Susan West Engelkemeyer, the president of Nichols College in Massachusetts, challenges the campaign rhetoric and offers some other options to “free college.”
— Susan Svrluga
As Sen. Bernie Sanders’s chants of “free college for all” have faded, Democratic presidential nominee Hillary Clinton has taken up the modified mantra “free public college for some.” She has proposed free in-state tuition for students from families earning less than $85,000 a year. That figure rises to $125,000 by 2021.
It’s a populist message that’s resonating — in a recent survey, 62 percent of Americans supported making public college free — and it’s likely to remain part of the national conversation.
But there’s more to that conversation than $1.3 trillion in student debt and a massive proposal ($350 billion over 10 years) to slow its runaway growth.
The equation needs to factor in a closer look at student indebtedness and more realistic means of limiting it.
Recent articles have highlighted such stories such as one in Consumer Reports about a 2011 graduate earning $62,000 a year as a nurse and struggling to make her $1,200 monthly payment on a $152,000 loan balance. She is not alone, but her dire situation is exceptional.
A workable rule of thumb holds that a graduate’s total debt should not exceed a starting salary, keeping loan payments to about 1 percent of annual income. The average overall debt per student borrower stands at $26,900, less than the price of a new car.
While that car may reach the junkyard in 10 years, the value of a college education increases. According to the U.S. Census Bureau, median earnings of 35- to 44-year-old college graduates in 2014 were $56,094, compared with $31,270 for those who had completed only high school. The difference in lifetime earnings comes to almost $1 million.
Free public tuition would upend the landscape of public and private institutions alike.
The Georgetown University Center on Education and the Workforce projects that under the Clinton plan, public college enrollment could climb 22 percent, while private institutions could lose 15 percent of their student bodies.
What would this influx do to a moderately-sized state university of 10,000? For 2,200 additional students, 55,000 square feet of new classroom space would cost about $14 million to build. If 50 percent of these students required housing, 1,100 new beds would equal $88 million in new dormitories.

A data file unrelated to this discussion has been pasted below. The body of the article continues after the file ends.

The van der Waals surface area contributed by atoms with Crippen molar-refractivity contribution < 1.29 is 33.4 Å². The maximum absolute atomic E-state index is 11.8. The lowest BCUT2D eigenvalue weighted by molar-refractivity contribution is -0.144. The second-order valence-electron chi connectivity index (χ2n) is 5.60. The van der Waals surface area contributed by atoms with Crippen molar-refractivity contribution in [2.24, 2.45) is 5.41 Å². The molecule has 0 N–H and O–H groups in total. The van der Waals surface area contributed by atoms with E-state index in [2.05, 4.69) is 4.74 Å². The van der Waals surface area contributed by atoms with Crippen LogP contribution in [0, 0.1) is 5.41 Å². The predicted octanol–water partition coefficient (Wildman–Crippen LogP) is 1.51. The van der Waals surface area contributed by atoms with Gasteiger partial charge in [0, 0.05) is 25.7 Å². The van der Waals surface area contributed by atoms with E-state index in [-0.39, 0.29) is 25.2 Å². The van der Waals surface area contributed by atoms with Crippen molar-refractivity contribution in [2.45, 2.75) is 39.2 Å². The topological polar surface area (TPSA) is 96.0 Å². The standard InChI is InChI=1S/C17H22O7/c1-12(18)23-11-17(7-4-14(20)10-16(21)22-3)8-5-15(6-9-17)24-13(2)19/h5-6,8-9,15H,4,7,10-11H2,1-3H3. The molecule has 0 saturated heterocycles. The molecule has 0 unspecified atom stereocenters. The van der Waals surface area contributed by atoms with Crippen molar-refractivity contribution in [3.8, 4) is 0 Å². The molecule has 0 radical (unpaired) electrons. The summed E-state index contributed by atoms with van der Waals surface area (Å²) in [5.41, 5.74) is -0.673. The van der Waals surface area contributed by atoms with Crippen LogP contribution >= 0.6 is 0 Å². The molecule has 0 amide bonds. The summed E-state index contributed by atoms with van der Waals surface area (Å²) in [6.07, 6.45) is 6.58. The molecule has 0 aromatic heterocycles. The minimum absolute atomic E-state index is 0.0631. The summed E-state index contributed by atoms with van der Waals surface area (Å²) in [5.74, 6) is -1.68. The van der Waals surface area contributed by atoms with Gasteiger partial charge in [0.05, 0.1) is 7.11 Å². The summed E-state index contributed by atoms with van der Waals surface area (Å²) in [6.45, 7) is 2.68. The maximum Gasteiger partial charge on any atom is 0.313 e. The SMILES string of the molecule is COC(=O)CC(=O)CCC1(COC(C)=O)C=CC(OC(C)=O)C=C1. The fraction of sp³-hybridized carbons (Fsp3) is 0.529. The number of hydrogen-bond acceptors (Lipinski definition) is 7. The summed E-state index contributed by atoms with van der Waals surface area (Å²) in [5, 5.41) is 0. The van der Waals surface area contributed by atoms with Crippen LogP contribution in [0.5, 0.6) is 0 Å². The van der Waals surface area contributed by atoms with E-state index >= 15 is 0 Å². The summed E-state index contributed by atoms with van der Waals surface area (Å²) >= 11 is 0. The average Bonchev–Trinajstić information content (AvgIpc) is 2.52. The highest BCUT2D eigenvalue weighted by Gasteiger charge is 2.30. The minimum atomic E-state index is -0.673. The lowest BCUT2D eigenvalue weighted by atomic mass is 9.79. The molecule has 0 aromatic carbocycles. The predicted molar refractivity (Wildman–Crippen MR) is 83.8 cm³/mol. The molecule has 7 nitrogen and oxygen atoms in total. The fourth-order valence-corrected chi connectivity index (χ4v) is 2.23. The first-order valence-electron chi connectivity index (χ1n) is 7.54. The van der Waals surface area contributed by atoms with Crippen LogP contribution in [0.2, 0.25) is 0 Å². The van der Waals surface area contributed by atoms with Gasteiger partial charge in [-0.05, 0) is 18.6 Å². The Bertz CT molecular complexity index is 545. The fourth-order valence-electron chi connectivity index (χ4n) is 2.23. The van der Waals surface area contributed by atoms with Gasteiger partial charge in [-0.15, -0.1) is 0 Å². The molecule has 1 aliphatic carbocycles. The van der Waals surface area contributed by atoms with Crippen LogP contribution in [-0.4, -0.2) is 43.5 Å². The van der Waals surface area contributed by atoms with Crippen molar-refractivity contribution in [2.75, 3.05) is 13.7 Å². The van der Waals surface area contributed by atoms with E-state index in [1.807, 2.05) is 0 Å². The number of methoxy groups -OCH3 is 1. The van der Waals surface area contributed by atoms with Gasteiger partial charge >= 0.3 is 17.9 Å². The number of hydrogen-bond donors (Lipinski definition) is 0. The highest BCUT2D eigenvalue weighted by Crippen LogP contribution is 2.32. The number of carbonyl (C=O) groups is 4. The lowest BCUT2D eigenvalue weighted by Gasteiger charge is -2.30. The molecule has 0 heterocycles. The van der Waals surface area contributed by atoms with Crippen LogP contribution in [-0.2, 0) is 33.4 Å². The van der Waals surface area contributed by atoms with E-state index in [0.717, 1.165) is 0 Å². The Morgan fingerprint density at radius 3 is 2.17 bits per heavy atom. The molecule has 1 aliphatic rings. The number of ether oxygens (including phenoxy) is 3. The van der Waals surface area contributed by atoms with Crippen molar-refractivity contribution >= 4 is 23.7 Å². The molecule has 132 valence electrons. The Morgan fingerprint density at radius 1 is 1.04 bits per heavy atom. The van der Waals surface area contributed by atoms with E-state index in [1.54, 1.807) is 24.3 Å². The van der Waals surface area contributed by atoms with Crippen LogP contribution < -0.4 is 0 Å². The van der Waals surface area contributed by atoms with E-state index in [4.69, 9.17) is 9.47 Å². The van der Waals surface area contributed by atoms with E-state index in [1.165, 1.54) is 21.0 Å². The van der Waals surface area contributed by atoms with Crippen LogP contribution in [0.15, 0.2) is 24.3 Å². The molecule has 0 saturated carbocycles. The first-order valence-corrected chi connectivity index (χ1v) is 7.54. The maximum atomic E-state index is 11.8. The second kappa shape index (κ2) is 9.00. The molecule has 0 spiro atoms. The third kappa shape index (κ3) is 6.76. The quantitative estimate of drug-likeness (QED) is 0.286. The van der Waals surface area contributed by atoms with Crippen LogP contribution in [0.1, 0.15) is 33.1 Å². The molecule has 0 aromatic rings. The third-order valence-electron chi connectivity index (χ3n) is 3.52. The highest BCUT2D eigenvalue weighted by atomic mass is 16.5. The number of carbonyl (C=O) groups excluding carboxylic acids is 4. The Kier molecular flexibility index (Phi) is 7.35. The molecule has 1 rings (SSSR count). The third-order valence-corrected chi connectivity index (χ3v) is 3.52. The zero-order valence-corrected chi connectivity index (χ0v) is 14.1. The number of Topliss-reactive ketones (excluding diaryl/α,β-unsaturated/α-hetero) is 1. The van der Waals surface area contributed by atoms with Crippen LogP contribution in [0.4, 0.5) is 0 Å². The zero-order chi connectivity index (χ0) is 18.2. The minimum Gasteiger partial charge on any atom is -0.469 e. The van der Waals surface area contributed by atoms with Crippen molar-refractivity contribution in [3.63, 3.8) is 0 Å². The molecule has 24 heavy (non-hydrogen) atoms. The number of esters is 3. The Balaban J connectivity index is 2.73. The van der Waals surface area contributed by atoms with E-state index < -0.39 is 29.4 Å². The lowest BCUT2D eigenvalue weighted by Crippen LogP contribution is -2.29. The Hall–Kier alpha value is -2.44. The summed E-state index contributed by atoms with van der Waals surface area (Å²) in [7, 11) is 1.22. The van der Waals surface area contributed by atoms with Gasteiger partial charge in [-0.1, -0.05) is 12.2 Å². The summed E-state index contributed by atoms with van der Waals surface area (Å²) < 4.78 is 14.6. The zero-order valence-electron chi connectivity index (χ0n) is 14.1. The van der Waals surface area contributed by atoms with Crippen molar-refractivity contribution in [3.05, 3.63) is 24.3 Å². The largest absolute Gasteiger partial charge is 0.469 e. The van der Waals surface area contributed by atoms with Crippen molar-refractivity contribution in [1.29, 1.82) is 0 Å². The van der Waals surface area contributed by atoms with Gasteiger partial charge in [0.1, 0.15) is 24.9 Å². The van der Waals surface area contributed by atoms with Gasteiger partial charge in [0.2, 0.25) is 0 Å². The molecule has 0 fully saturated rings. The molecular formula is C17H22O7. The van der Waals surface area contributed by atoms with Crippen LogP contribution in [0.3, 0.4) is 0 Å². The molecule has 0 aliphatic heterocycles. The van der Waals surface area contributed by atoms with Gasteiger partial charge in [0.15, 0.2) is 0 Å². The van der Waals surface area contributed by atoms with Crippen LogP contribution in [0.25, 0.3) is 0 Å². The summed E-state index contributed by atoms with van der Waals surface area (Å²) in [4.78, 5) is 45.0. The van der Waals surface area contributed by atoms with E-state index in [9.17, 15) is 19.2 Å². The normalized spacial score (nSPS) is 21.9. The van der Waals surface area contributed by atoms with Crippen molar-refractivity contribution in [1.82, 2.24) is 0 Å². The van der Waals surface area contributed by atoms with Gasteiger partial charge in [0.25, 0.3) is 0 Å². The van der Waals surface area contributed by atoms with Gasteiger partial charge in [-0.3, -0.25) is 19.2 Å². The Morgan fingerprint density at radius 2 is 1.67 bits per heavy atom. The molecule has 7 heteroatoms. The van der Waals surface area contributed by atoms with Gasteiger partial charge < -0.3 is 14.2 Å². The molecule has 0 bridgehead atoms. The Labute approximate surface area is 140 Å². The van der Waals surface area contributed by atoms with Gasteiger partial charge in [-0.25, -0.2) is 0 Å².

Who would pay for the $100 million in infrastructure costs?
Imagine the price tag for a school like Arizona State University, with more than 62,000 undergraduates.
While a free tuition program would draw students who could not have afforded college, the majority of additional public college students might otherwise attend smaller private colleges like ours. (Elite private institutions would still have waiting lists and enough financial aid to go around.)
A number of private colleges would have to close their doors — even though they have higher retention and graduation rates than their public peers, and perhaps surprisingly, a large proportion of low-income students.
Colleges have gotten the message about containing costs.
The discount rate for full-time, first-year students at private institutions has grown to 49 percent in the 2015-16 academic year — almost half the “sticker price”— as schools raise financial aid.
For two of the past three years, Nichols College, like many of our peers, also has frozen tuition.
Federal Pell Grants provide an average of almost $6,000 annually to students from low- and middle-income families. Increasing that amount would make public colleges more affordable and private colleges more within reach, while allowing federal financial aid to follow students to the colleges of their choice.
Thirty-five states offer tax deductions for college savings; the remaining 15 could follow suit.
Lastly, we should not underestimate the possibilities of saving for college, even in an era when families feel tapped out.
While low-income families face the biggest financial challenge, one-third saved in 2014, according to the National Association of College and University Business Officers.
Only 51 percent of middle-income households and 73 percent of those earning more than $100,000 per year were doing the same.
There’s room for those percentages to increase, considering the lifetime return on investment a college education provides.
Families also need to discuss which schools fit best academically, socially, and financially. To that end, all colleges feature net-price calculators on their websites. Students can enter their GPA, SAT scores and financial information to get an estimate of out-of-pocket costs.
A workable solution to the student debt crisis can include all the major stakeholders — colleges, federal and state government, students, and their families. It’s a shared responsibility and an educational and economic reality.
Free college is not free — someone’s paying the price.
Let’s get real: Clinton’s plan — and its estimated $350 billion price tag for taxpayers — is anything but free. I don’t subscribe to the government making college debt-free for all, because someone is still paying the cost, including lower-wage-earning taxpayers who opted to not attend college. The educational policymakers in the next presidential administration need to recognize a more complex reality than simply providing free tuition for willing students.